Coast Guard makes masks for fight against COVID-19: Sew others may live

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NORTH BEND, OR. — Coast Guard aviation survival technicians, better known as rescue swimmers, undergo some of the most intense training available in any military branch. They are highly conditioned rescue and survival experts drilled to operate in a variety of adverse maritime environments.
Rescue swimmers achieve proficiency in advanced skills such as helicopter rescue, operational fitness, survival and emergency medicine. However, the ability to sew is probably the least known skill of every rescue swimmer in the Coast Guard.

“The North Bend AST shop makes and repairs a lot of aviation equipment as part of our regular duties,” said Chief Petty Officer Roderick Ansley, chief of the rescue swimmer shop at Coast Guard Sector North Bend, Oregon. “We sew and repair air-frame upholstery, gear bags, equipment, flight suit patches. Stuff gets beat-up pretty good in our line of work. We can repair it all.”
As the world continues to grapple with the complexities of a global pandemic, Americans are treating the emergency response as a war against an invisible enemy.
This new war effort has seen a flurry of volunteers trying to tackle the desperate need for medical supplies and personal protective equipment like gloves, gowns, face shields and masks.
The Bay Area Hospital in Coos Bay, Oregon, sent out a request for assistance in procuring and manufacturing PPE. They even developed a blueprint for surgical-grade masks. They could disseminate the pattern and even supply the medical grade materials. But, they needed people who could sew.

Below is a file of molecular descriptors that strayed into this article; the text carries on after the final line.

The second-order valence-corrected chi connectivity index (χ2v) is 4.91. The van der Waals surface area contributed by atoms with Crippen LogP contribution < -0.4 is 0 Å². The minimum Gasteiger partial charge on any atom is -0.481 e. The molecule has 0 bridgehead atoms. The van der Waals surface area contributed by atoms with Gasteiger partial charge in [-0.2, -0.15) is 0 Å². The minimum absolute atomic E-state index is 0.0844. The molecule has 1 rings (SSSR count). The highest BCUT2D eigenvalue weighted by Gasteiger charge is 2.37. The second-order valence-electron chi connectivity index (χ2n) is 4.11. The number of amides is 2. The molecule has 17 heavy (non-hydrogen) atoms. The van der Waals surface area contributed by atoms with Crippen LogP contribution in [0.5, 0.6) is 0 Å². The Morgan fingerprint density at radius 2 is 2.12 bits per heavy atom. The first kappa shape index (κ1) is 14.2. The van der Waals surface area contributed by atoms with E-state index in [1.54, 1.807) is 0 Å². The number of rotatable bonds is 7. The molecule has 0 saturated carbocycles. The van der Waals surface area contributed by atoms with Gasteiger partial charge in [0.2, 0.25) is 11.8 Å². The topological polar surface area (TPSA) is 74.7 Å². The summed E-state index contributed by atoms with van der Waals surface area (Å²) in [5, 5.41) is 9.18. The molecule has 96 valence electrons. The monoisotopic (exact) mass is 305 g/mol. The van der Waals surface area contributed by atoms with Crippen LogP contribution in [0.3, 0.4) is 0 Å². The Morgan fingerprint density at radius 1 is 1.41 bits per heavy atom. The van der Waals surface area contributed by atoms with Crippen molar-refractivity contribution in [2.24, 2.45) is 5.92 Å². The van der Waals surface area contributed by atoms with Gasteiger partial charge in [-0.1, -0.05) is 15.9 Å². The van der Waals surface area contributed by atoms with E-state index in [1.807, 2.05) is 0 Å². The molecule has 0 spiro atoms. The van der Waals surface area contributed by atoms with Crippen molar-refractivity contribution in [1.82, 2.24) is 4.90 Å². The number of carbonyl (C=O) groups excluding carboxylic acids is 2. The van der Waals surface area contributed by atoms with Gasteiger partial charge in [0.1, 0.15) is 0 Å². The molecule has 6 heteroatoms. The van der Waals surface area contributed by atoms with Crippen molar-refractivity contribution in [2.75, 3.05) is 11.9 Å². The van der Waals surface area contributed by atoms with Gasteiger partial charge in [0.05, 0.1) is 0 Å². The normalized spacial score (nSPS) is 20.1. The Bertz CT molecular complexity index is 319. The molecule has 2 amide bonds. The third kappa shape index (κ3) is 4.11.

The Sector North Bend shop has 13 active-duty swimmers, operating in a round-the-clock rotation at both Sector North Bend and at the Air Facility in Newport. Between an augmented schedule of regular duties and training, the swimmers can spend down time fabricating masks.

“We broke up the work into teams,” said Petty Officer 2nd Class Chad Morris, an aviation survival technician at Sector North Bend. “If we aren’t flying or doing maintenance, we’re cutting materials, assembling layers, stitching seems, adding elastic. We do as much as we can and then the other team picks it up there.”

The North Bend rescue swimmer shop is stepping up to assist their local community first responders the best way they know how.
“This community has always supported the Coast Guard,” said Ansley. “During the partial government shutdown last year, when we saw a lapse in pay, they came out in droves to help us. They were here when we needed them most, and now we have another opportunity to give back.”


Morris has been a rescue swimmer in North Bend for about five years and was recently accepted to the Coast Guard’s Officer Candidate School.

“I’ve always wanted to be a pilot, and the opportunity to go to OCS and then flight school will be a dream come true,” said Morris. “But now, with everything going on, things are getting put on hold and I’m worried that my plans will get pushed back.”
Morris intends to marry his fiancé in a wedding ceremony scheduled for June, which would have given them time for a honeymoon before the 17-week OCS course starts in July. At this time, it’s not clear if those plans will be delayed, or even canceled.

“Everything is up in the air right now and we just don’t know what the future holds,” said Morris. “But we focus on what’s right in front of us, and that means pitching in and helping our neighbors any way we can.”

Social distancing has proven to be an effective solution at slowing the spread of COVID-19 and helping to buy time for medical care facilities with limited supplies. That time has also proven critically important to securing the tools necessary to waging war on the virus.

“To be a Coast Guardsman means to be a humble servant of the people,” said Ansley. “But I don’t want people to think that we’re the only ones working on this. Many other community members have been leading the charge. We’re like everybody else, holding our breath, figuring out ways to help out, while we wait for this whole thing to blow over.”

Ansley encourages others who have the means or skills to assist in the manufacturing of medical supplies for healthcare workers, visit their local hospital’s website and find ways to help. Pull up the blueprints, and start sewing. If you can’t sew, find another way to help your community.
In the meantime, the rescue swimmers of Sector North Bend thread the needle so others may live.